Ray-Ban Stories Revealed – Facebook's First Smartglasses
After a week of teases, Facebook and Ray-Ban are finally announcing Ray-Ban Stories, a new line of smartglasses with built-in cameras and Facebook features.
Check out the full announcement video including an introduction to the kit from Facebook CEO Mark Zuckerberg and Rocco Basilico of Ray-Ban brand owner Luxottica below.
Ray-Ban Stories Specs And Features
As expected (and essentially confirmed in a leak earlier today), Ray-Ban Stories are sunglasses that resemble traditional Ray-Ban models with small cameras embedded in the top corners of the rims. Like the Snap Spectacles before them, you can use these cameras to instantly capture point-of-view footage, as was demonstrated by Facebook VP of VR and AR, Andrew Bosworth, in a tease earlier this week. The glasses don’t, however, feature any sort of VR or AR functionality.
The dual 5MP cameras capture up for 30 seconds of video or images. An LED lights up when the glasses are recording or taking a photo. There’s also built-in Bluetooth support and a 3-microphone audio array allowing you to connect to your phone to take calls or listen to apps.
As for Facebook features, the glasses are integrated with the Facebook Assistant, allowing you to operate the glasses with your voice. You can also use the Facebook View companion app to share media through other services including non-Facebook applications.
Ray-Ban Stories Price And Release Date
Ray-Ban Stories are launching today in the US, UK, Canada, Italy, Ireland and Australia and start at $299 USD, the same price as the entry-level 128GB Oculus Quest 2 VR headset. You can also pick them up with Polarized lenses starting at $329 or Transitions lenses starting at $379. The glasses come in three models named Wayfarer (Wayfarer L), Round and Meteor and are available in five different colors.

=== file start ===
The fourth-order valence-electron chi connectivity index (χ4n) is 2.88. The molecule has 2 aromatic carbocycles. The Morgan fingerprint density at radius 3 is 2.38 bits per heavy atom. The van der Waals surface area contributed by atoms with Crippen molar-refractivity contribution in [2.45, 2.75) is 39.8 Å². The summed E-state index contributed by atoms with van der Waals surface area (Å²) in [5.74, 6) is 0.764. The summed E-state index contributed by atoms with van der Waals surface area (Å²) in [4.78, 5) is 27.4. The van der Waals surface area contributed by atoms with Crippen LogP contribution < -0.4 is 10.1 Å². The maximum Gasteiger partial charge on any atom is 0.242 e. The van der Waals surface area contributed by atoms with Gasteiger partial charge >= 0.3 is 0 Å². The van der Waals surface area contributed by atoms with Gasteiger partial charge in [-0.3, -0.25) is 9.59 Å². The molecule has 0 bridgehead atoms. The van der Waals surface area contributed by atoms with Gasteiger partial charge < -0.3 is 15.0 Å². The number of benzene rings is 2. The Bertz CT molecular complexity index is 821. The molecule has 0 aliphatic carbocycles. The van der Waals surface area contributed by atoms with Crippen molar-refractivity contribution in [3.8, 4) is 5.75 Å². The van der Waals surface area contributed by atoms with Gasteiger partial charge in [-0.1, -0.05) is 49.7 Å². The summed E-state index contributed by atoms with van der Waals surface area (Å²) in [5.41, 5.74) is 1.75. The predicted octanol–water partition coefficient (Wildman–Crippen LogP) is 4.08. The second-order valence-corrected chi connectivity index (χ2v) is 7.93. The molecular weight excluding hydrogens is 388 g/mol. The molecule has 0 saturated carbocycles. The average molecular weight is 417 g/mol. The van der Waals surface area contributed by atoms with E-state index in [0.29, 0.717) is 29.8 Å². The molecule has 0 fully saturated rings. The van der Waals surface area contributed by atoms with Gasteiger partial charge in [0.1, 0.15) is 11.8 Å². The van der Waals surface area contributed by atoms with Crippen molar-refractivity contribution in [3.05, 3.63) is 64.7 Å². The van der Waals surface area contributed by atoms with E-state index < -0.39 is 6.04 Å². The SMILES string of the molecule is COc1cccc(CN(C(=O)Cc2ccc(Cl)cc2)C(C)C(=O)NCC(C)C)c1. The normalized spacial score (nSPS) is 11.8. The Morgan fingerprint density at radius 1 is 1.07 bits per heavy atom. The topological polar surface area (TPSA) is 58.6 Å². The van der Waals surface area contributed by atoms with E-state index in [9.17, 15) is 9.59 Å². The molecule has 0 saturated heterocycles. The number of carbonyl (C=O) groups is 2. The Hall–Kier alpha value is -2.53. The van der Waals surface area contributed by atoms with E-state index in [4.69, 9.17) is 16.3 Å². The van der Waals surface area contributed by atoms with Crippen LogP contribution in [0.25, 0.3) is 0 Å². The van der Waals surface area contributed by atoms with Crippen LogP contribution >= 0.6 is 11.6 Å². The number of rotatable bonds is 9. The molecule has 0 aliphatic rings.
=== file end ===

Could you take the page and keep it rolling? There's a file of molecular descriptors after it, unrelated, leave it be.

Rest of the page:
Are Ray-Ban Stories AR Glasses?
In a nutshell: no. AR technology has a spatial understanding of the world around you and then uses that information to project virtual images into your environment. Ray-Ban Stories won’t do this, and they won’t even have an overlay interface. They do, however, represent a form factor that Facebook is no doubt keen to one day reach with an AR headset; current devices like the Microsoft HoloLens 2 and Magic Leap One are bulky and unfit for all-day use. Facebook Reality Labs, the division of the company responsible for AR and VR technology, is using prototype AR glasses not intended for consumer use, but it will be some time before the company brings a true consumer AR headset to market.
What do you make of Ray-Ban Stories? Will you be picking up a pair? Let us know in the comments below!
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